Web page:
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Academic Lecture: Good deeds gone bad: The unintended effects of CSR engagement on tournament participants’ reporting behavior

Topic: Good deeds gone bad: The unintended effects of CSR engagement on tournament participants’ reporting behavior

Speaker: Kuang Xi, Professor of Georgia Institute of Technology

Host: Di Lulu, School of Accounting

Time: June 14, 15:00--16:30

Location: Room 650, Chengzheng Building

Organizers: School of Accounting, Research Office

Speaker’s Profile:

Professor Kuang Xi, holding a tenured position in the field of Accounting at the Scheller College of Business, Georgia Institute of Technology, USA, is a prominent figure in behavioral accounting research. Focusing on the application of behavioral science theories and experimental methodologies, Professor Kuang's work illuminates the combined influences of economic and psychological elements on accounting decision-making processes.

His scholarly accomplishments span across several academic domains, with published works appearing in leading journals such as The Accounting Review, Journal of Accounting Research, Contemporary Accounting Research, Accounting, Organizations and Society from the accounting discipline; the Journal of Legal Studies in legal studies; Business Ethics Quarterly in business ethics; and in top-tier economic publications including the Journal of Economic Behavior and Organization and Economic Theory.

Professor Kuang has been a valuable member of editorial boards for elite accounting journals, including TAR, CAR, and AOS, contributing significantly to the review process. His expertise is further tapped into as a reviewer for highly regarded journals in accounting, management, and economics, for instance, TAR, AER, AMJ, MS, CAR, and AOS. Additionally, he has lent their expertise as a panel reviewer for the U.S. National Science Foundation (NSF) and as an evaluator for key laboratory establishment projects under the Hong Kong Research Grants Council.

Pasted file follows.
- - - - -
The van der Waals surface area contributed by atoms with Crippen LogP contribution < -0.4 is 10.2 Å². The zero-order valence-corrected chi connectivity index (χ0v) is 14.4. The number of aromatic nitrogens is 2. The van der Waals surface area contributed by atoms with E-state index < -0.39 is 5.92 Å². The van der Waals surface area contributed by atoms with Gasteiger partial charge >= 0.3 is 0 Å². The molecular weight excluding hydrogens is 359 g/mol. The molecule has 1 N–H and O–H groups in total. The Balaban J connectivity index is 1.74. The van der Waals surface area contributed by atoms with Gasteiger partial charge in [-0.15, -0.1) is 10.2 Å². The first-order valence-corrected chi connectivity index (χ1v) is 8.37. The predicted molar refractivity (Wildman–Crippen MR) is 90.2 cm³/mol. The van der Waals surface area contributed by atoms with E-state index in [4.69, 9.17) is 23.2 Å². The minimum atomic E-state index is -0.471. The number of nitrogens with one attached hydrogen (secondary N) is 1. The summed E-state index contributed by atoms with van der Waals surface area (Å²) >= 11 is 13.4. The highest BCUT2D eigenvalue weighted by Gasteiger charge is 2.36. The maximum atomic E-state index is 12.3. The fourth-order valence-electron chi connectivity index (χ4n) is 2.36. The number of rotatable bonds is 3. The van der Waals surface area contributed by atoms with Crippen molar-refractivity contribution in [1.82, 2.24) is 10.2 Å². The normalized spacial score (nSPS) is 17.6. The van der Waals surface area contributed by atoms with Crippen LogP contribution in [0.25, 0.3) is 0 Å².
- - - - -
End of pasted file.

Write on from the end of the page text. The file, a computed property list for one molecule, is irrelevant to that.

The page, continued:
Lecture Preview:

We experimentally investigate whether losing (versus winning) in tournament incentive settings increases employees’ tendency to misreport their performance in unrelated tasks. We predict that losing a tournament threatens self-esteem, potentially motivating employees to restore self-esteem through misreporting their performance. More importantly, while prior research highlights the positive effects of employee engagement in corporate social responsibility (CSR), we propose that CSR engagement can exacerbate the misreporting behavior of tournament losers due to a “moral license” effect. As predicted, we find that, without CSR engagement, the level of misreporting does not differ significantly between tournament losers and winners, whereas with CSR engagement, tournament losers are more likely to misreport than winners. Mediation analysis confirms that the threat to self-esteem underlies these effects. Evidence from a supplemental study further supports our theory. Theoretical and practical implications are discussed.



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